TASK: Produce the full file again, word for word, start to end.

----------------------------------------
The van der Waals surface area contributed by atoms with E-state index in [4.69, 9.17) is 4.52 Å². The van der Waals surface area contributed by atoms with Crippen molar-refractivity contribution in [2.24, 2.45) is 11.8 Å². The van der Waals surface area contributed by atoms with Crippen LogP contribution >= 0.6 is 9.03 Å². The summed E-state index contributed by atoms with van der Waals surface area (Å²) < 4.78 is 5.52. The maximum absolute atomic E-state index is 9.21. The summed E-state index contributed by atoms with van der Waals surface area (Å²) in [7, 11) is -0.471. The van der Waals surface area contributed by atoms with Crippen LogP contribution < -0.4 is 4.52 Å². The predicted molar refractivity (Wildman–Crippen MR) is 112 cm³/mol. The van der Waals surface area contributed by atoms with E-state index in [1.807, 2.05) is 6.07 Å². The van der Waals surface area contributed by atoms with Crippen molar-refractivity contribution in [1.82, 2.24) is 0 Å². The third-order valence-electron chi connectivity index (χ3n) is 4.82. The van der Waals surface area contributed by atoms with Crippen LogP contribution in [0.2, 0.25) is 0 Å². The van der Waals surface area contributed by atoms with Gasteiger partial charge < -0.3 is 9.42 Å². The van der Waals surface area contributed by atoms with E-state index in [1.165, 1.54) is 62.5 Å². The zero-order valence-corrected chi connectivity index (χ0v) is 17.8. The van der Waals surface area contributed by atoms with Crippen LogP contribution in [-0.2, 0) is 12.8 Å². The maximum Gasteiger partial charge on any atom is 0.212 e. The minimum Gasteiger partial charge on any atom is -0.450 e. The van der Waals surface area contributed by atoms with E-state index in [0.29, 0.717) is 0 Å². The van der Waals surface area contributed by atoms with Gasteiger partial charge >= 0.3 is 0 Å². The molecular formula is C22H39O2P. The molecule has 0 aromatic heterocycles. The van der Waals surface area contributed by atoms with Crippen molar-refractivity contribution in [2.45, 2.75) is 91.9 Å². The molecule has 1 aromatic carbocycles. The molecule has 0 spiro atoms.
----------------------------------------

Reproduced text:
The van der Waals surface area contributed by atoms with E-state index in [4.69, 9.17) is 4.52 Å². The van der Waals surface area contributed by atoms with Crippen molar-refractivity contribution in [2.24, 2.45) is 11.8 Å². The van der Waals surface area contributed by atoms with Crippen LogP contribution >= 0.6 is 9.03 Å². The summed E-state index contributed by atoms with van der Waals surface area (Å²) < 4.78 is 5.52. The maximum absolute atomic E-state index is 9.21. The summed E-state index contributed by atoms with van der Waals surface area (Å²) in [7, 11) is -0.471. The van der Waals surface area contributed by atoms with Crippen LogP contribution < -0.4 is 4.52 Å². The predicted molar refractivity (Wildman–Crippen MR) is 112 cm³/mol. The van der Waals surface area contributed by atoms with E-state index in [1.807, 2.05) is 6.07 Å². The van der Waals surface area contributed by atoms with Crippen molar-refractivity contribution in [1.82, 2.24) is 0 Å². The third-order valence-electron chi connectivity index (χ3n) is 4.82. The van der Waals surface area contributed by atoms with Crippen LogP contribution in [0.2, 0.25) is 0 Å². The van der Waals surface area contributed by atoms with Gasteiger partial charge < -0.3 is 9.42 Å². The van der Waals surface area contributed by atoms with E-state index in [1.165, 1.54) is 62.5 Å². The zero-order valence-corrected chi connectivity index (χ0v) is 17.8. The van der Waals surface area contributed by atoms with Crippen LogP contribution in [-0.2, 0) is 12.8 Å². The maximum Gasteiger partial charge on any atom is 0.212 e. The minimum Gasteiger partial charge on any atom is -0.450 e. The van der Waals surface area contributed by atoms with E-state index in [0.29, 0.717) is 0 Å². The van der Waals surface area contributed by atoms with Gasteiger partial charge >= 0.3 is 0 Å². The molecular formula is C22H39O2P. The molecule has 0 aromatic heterocycles. The van der Waals surface area contributed by atoms with Crippen molar-refractivity contribution in [2.45, 2.75) is 91.9 Å². The molecule has 1 aromatic carbocycles. The molecule has 0 spiro atoms.